To lose one’s faith is all of the above because faith isn’t a thing, rather it is a relationship with God and a trust in the person of Jesus. Losing faith is in effect a form of bereavement and brings with it all the emotions of being separated from the One who loves us with an everlasting love.
Over the last couple of days I have been reminded to pray for those who have seemingly lost their faith because of the pandemic. Thy Kingdom Come, a global prayer initiative, asks us to pray for people to come to faith for the first time and importantly it encourages us to pray for those who have walked away from God, for whatever reason.
Suffering is often a key trigger for people turning their back on God and we have seen much suffering over the pandemic. Some cannot put a loving, powerful God who is always good alongside suffering in their own lives or suffering that exists in the world. Covid19 has merged personal and wider pain and loss, and for some this has shaken their faith.
Many years ago, I remember feeling physically attacked as my faith was rocked and shaken to its core. I felt lost, as if I had nothing upon which to stand and it was scary and upsetting. Weeks earlier someone had prayed with me, as part of a prayer event at my church. He shared a picture of a tree that was being buffeted and bent almost to breaking point by a violent wind. But he reassured me that the tree stood firm because of the deep complex roots under the ground. This was such a help to me in my time of personal anguish. I am so grateful that God went before me and gave me a picture to hold onto in that strange time.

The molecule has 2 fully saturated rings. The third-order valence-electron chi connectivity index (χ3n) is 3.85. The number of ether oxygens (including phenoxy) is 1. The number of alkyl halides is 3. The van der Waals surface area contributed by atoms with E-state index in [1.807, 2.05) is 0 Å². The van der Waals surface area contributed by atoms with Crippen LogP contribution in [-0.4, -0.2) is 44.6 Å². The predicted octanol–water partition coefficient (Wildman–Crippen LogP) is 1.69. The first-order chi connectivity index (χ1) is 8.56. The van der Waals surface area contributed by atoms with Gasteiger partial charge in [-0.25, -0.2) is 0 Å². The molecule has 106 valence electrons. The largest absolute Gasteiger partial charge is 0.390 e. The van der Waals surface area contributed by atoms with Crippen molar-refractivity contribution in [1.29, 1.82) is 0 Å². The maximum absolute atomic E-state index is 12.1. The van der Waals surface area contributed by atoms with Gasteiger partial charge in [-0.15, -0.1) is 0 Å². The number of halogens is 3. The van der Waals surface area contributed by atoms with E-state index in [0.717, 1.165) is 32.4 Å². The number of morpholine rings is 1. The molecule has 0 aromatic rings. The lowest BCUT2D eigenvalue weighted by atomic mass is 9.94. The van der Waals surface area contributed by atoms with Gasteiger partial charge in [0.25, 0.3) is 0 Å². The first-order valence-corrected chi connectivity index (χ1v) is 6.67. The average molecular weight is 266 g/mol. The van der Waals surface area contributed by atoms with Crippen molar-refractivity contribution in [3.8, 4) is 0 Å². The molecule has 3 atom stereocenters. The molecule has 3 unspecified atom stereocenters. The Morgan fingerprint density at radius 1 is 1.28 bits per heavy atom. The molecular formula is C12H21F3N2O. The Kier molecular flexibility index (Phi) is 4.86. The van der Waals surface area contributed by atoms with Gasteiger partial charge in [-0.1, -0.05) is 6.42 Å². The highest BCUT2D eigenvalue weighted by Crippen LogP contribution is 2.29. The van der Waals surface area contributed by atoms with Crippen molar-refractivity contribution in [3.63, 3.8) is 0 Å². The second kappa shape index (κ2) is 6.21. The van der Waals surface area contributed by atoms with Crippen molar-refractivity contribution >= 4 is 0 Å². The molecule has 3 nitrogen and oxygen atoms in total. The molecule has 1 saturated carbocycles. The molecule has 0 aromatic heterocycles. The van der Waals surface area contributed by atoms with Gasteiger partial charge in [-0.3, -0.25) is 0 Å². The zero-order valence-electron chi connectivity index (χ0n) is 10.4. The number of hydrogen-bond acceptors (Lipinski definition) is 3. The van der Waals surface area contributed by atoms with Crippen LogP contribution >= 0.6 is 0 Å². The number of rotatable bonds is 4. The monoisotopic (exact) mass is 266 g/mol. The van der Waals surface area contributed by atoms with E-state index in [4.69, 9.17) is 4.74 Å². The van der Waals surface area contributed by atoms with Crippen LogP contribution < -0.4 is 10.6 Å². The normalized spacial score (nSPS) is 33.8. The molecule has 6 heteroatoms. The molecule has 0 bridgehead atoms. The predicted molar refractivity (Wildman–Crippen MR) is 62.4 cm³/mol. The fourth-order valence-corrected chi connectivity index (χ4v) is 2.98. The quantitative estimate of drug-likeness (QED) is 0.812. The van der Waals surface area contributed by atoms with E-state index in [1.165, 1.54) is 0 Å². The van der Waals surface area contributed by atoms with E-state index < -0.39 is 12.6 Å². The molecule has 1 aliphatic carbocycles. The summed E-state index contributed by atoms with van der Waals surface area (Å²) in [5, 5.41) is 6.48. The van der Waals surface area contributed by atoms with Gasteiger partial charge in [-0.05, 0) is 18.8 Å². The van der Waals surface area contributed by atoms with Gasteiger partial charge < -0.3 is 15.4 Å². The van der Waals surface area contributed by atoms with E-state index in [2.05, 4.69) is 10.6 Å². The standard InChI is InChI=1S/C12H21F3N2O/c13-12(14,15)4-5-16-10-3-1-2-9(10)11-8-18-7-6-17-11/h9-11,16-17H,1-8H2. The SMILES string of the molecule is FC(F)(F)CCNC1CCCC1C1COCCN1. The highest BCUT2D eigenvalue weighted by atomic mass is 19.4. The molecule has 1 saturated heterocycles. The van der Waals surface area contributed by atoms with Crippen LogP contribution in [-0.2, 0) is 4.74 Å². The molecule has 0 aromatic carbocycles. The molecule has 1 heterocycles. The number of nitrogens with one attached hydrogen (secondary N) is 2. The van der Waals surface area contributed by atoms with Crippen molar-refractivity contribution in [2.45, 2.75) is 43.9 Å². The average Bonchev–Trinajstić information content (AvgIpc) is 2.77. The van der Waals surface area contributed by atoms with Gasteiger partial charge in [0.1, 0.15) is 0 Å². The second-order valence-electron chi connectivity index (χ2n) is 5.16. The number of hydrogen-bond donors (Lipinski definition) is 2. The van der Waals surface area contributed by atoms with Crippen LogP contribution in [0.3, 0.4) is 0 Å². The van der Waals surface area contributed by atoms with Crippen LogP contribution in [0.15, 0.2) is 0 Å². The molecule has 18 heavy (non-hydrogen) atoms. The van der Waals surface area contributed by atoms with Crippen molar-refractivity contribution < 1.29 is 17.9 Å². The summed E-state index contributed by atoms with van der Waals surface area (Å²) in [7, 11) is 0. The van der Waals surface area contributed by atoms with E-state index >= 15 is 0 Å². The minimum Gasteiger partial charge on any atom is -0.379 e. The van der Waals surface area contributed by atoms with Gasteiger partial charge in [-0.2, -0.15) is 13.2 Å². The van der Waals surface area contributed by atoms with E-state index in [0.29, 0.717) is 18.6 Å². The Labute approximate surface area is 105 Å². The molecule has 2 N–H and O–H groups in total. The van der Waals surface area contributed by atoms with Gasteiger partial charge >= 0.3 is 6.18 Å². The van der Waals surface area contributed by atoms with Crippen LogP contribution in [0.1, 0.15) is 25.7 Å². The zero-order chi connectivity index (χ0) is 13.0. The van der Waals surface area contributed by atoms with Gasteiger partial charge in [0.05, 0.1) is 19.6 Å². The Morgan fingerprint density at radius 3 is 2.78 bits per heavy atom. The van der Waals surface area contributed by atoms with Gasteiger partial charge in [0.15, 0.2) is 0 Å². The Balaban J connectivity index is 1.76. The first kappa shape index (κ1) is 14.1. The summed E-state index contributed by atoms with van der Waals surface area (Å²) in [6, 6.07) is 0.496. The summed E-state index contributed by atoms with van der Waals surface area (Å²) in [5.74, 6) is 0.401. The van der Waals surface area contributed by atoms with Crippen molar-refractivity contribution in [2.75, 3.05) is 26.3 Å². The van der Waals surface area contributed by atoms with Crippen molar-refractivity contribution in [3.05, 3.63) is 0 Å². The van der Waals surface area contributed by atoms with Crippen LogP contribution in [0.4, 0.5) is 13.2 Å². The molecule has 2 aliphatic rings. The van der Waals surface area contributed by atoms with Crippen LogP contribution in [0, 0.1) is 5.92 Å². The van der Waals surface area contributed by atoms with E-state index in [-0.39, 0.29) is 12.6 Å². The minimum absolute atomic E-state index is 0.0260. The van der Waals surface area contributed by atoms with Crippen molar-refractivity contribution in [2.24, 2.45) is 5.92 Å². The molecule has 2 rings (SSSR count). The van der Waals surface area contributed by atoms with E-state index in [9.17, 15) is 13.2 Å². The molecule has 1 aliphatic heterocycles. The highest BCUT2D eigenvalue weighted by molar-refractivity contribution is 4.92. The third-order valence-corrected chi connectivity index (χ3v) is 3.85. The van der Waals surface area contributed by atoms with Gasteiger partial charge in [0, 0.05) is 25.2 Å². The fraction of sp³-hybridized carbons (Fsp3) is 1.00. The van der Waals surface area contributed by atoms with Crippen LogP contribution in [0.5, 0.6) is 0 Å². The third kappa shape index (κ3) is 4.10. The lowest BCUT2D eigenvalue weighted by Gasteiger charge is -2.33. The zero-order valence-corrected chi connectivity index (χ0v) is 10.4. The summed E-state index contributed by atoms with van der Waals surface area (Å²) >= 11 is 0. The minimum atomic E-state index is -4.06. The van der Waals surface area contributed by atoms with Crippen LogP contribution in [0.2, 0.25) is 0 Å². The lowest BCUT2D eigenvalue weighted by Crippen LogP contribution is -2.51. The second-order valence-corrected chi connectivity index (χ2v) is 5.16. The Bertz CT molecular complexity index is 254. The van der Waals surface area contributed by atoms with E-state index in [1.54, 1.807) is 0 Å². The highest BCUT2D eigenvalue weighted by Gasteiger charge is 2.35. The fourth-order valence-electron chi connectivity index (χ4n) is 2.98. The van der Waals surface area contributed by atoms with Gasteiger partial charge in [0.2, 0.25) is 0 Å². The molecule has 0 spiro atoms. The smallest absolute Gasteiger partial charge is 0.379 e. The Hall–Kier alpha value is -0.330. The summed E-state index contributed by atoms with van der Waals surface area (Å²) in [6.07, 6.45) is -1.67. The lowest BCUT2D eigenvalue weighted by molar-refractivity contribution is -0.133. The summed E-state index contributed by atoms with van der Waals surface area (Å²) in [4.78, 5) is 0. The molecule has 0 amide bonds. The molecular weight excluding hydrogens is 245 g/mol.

Yesterday I listened to Rick and Kay Warren, founders of Saddleback Church in the US, as they spoke of clinging onto the goodness of God in times of personal tragedy. They shared wise words: life is hard, we were never promised that life would be easy and pain free, but we are promised that Jesus has overcome the world and Jesus is our ever present help in times of trouble. They counselled us to press into the presence of God, likening it to when friends rallied around them after the suicide of their son. These friends offered them love without words, they encircled them and stayed with them in their grief and this ministry of presence helped them enormously. How much more then will we be helped as we keep looking towards Jesus, who knew suffering and pain. Jesus promises us hope because he takes the broken things and restores them into something wholly wonderful.
Let us be encouraged or perhaps offer encouragement to someone else. Faith is often gritty and raw, but our hope in Jesus will never disappoint. When we feel depleted, let’s look to Jesus who completes us. Like the image of the labyrinth; even if you feel distant from God right now, turn and face him with eyes of a searching, hurting faith. Better to be looking towards Christ from afar, than to be close to the centre looking away.